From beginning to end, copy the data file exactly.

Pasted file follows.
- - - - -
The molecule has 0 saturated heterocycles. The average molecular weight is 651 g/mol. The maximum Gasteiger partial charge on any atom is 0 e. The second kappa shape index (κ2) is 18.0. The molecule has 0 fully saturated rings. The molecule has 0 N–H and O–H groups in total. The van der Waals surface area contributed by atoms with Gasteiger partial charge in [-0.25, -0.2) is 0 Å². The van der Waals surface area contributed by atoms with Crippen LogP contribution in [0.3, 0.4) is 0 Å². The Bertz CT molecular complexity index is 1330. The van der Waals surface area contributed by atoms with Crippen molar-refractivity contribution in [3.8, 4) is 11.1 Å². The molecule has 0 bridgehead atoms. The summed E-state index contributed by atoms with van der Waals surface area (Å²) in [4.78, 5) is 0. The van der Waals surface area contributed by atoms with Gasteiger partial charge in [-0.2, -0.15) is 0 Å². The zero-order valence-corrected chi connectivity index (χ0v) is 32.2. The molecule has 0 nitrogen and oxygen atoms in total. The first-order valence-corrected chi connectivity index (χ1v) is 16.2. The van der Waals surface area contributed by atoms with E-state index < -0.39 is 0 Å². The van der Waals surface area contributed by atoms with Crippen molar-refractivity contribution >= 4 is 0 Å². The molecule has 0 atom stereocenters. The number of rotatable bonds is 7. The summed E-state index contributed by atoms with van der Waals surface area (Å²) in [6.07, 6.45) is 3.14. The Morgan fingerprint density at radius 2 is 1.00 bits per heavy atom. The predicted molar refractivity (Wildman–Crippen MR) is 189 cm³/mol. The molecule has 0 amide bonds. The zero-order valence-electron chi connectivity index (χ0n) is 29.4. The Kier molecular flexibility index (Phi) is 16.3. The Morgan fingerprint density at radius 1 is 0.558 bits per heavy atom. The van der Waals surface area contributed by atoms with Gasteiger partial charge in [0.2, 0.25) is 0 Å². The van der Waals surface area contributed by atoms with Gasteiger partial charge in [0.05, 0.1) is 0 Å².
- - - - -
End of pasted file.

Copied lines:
The molecule has 0 saturated heterocycles. The average molecular weight is 651 g/mol. The maximum Gasteiger partial charge on any atom is 0 e. The second kappa shape index (κ2) is 18.0. The molecule has 0 fully saturated rings. The molecule has 0 N–H and O–H groups in total. The van der Waals surface area contributed by atoms with Gasteiger partial charge in [-0.25, -0.2) is 0 Å². The van der Waals surface area contributed by atoms with Crippen LogP contribution in [0.3, 0.4) is 0 Å². The Bertz CT molecular complexity index is 1330. The van der Waals surface area contributed by atoms with Crippen molar-refractivity contribution in [3.8, 4) is 11.1 Å². The molecule has 0 bridgehead atoms. The summed E-state index contributed by atoms with van der Waals surface area (Å²) in [4.78, 5) is 0. The van der Waals surface area contributed by atoms with Gasteiger partial charge in [-0.2, -0.15) is 0 Å². The zero-order valence-corrected chi connectivity index (χ0v) is 32.2. The molecule has 0 nitrogen and oxygen atoms in total. The first-order valence-corrected chi connectivity index (χ1v) is 16.2. The van der Waals surface area contributed by atoms with E-state index < -0.39 is 0 Å². The van der Waals surface area contributed by atoms with Crippen molar-refractivity contribution >= 4 is 0 Å². The molecule has 0 atom stereocenters. The number of rotatable bonds is 7. The summed E-state index contributed by atoms with van der Waals surface area (Å²) in [6.07, 6.45) is 3.14. The Morgan fingerprint density at radius 2 is 1.00 bits per heavy atom. The predicted molar refractivity (Wildman–Crippen MR) is 189 cm³/mol. The molecule has 0 amide bonds. The zero-order valence-electron chi connectivity index (χ0n) is 29.4. The Kier molecular flexibility index (Phi) is 16.3. The Morgan fingerprint density at radius 1 is 0.558 bits per heavy atom. The van der Waals surface area contributed by atoms with Gasteiger partial charge in [0.2, 0.25) is 0 Å². The van der Waals surface area contributed by atoms with Gasteiger partial charge in [0.05, 0.1) is 0 Å².